PITTACUS, of Mytilene in Lesbos (c. 650-570 B.C.), one of the Seven Sages of Greece. About 611, with the assistance of the brothers of the poet Alcaeus, he overthrew Melanchrus, tyrant of Lesbos. In a war (606) between the Mytilenaeans and Athenians for the possession of Sigeum on the Hellespont he slew the Athenian commander Phrynon in single combat. In 589 his fellow citizens entrusted Pittacus with despotic power (with the title of Aesymnetes) for the purpose of protecting them against the exiled nobles, at the head of whom were Alcaeus and his brother Antimenides. He resigned the government after holding it for ten years, and died ten years later. According to Diogenes Laertius, who credits him with an undoubtedly spurious letter to Croesus (with whom his connexion was probably legendary), Pittacus was a writer of elegiac poems, from which he quotes five lines. His favourite sayings were: " It is hard to be good," and " Know when to act."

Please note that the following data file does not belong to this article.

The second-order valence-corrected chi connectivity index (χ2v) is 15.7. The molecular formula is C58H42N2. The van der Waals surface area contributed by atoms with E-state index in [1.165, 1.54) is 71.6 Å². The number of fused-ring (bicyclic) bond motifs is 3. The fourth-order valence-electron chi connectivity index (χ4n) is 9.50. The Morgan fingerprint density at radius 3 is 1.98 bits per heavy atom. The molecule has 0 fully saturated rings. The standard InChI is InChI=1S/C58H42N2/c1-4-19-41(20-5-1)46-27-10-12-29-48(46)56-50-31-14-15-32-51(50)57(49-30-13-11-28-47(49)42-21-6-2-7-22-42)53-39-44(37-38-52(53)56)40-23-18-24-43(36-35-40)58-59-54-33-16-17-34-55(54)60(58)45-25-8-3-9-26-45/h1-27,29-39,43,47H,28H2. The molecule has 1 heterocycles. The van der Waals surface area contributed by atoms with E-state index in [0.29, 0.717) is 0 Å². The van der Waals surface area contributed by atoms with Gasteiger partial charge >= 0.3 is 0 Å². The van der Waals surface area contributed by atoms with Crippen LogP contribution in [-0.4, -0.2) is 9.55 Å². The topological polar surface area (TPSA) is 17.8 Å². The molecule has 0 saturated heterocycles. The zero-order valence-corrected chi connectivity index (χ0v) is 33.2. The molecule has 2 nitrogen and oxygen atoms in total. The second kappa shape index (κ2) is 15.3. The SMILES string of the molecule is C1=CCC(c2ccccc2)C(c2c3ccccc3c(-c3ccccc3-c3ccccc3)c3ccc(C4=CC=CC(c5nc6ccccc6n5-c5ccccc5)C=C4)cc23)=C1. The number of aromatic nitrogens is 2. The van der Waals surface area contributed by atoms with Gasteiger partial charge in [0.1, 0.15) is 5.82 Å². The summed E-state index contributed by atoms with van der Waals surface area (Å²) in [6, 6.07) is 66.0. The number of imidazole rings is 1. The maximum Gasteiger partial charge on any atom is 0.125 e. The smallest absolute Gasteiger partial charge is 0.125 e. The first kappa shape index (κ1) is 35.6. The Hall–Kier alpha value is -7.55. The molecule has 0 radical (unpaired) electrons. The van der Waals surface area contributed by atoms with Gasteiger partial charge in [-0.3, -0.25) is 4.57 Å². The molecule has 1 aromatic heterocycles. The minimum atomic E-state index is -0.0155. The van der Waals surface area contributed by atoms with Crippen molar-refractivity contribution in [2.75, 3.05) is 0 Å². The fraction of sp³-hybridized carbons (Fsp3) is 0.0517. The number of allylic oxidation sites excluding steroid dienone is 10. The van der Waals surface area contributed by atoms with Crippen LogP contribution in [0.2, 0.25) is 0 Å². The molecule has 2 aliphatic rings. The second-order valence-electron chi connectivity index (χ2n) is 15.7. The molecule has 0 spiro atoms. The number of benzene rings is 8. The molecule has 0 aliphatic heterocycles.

See Herodotus v. 27, 94; Diog. Laert. j. 4; Lucian, MacroMi, 18; Strabo xiii. 600, 617-618; Aristotle, Politics, ii. 12, iii. 14; T. Bergk, Poetae lyrici graeci.
Note - this article incorporates content from Encyclopaedia Britannica, Eleventh Edition, (1910-1911)